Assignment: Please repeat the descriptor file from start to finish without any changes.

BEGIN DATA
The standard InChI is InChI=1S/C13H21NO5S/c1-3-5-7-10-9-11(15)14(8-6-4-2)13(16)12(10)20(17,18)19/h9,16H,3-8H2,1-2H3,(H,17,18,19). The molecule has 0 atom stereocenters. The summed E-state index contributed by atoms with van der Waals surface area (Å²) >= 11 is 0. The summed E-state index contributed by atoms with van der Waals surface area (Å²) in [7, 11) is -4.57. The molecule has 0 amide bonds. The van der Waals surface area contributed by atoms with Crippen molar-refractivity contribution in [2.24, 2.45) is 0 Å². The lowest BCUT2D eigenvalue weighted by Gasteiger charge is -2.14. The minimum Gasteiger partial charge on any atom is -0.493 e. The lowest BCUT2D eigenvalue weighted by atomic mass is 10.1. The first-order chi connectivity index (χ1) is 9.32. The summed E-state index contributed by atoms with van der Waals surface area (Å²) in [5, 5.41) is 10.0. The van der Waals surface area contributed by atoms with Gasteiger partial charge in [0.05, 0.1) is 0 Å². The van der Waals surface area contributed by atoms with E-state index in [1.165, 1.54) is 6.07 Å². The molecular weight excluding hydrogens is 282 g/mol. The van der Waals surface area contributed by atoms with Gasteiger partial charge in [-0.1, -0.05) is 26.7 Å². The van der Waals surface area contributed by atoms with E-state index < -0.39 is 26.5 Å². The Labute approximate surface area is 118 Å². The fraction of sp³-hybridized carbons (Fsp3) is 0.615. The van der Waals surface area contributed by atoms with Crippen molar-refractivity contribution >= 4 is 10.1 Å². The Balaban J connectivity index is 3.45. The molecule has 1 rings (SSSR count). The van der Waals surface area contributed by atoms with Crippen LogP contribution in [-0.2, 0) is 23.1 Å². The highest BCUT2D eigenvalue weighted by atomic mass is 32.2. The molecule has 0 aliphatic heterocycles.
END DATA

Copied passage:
The standard InChI is InChI=1S/C13H21NO5S/c1-3-5-7-10-9-11(15)14(8-6-4-2)13(16)12(10)20(17,18)19/h9,16H,3-8H2,1-2H3,(H,17,18,19). The molecule has 0 atom stereocenters. The summed E-state index contributed by atoms with van der Waals surface area (Å²) >= 11 is 0. The summed E-state index contributed by atoms with van der Waals surface area (Å²) in [7, 11) is -4.57. The molecule has 0 amide bonds. The van der Waals surface area contributed by atoms with Crippen molar-refractivity contribution in [2.24, 2.45) is 0 Å². The lowest BCUT2D eigenvalue weighted by Gasteiger charge is -2.14. The minimum Gasteiger partial charge on any atom is -0.493 e. The lowest BCUT2D eigenvalue weighted by atomic mass is 10.1. The first-order chi connectivity index (χ1) is 9.32. The summed E-state index contributed by atoms with van der Waals surface area (Å²) in [5, 5.41) is 10.0. The van der Waals surface area contributed by atoms with Gasteiger partial charge in [0.05, 0.1) is 0 Å². The van der Waals surface area contributed by atoms with E-state index in [1.165, 1.54) is 6.07 Å². The molecular weight excluding hydrogens is 282 g/mol. The van der Waals surface area contributed by atoms with Gasteiger partial charge in [-0.1, -0.05) is 26.7 Å². The van der Waals surface area contributed by atoms with E-state index < -0.39 is 26.5 Å². The Labute approximate surface area is 118 Å². The fraction of sp³-hybridized carbons (Fsp3) is 0.615. The van der Waals surface area contributed by atoms with Crippen molar-refractivity contribution >= 4 is 10.1 Å². The Balaban J connectivity index is 3.45. The molecule has 1 rings (SSSR count). The van der Waals surface area contributed by atoms with Crippen LogP contribution in [-0.2, 0) is 23.1 Å². The highest BCUT2D eigenvalue weighted by atomic mass is 32.2. The molecule has 0 aliphatic heterocycles.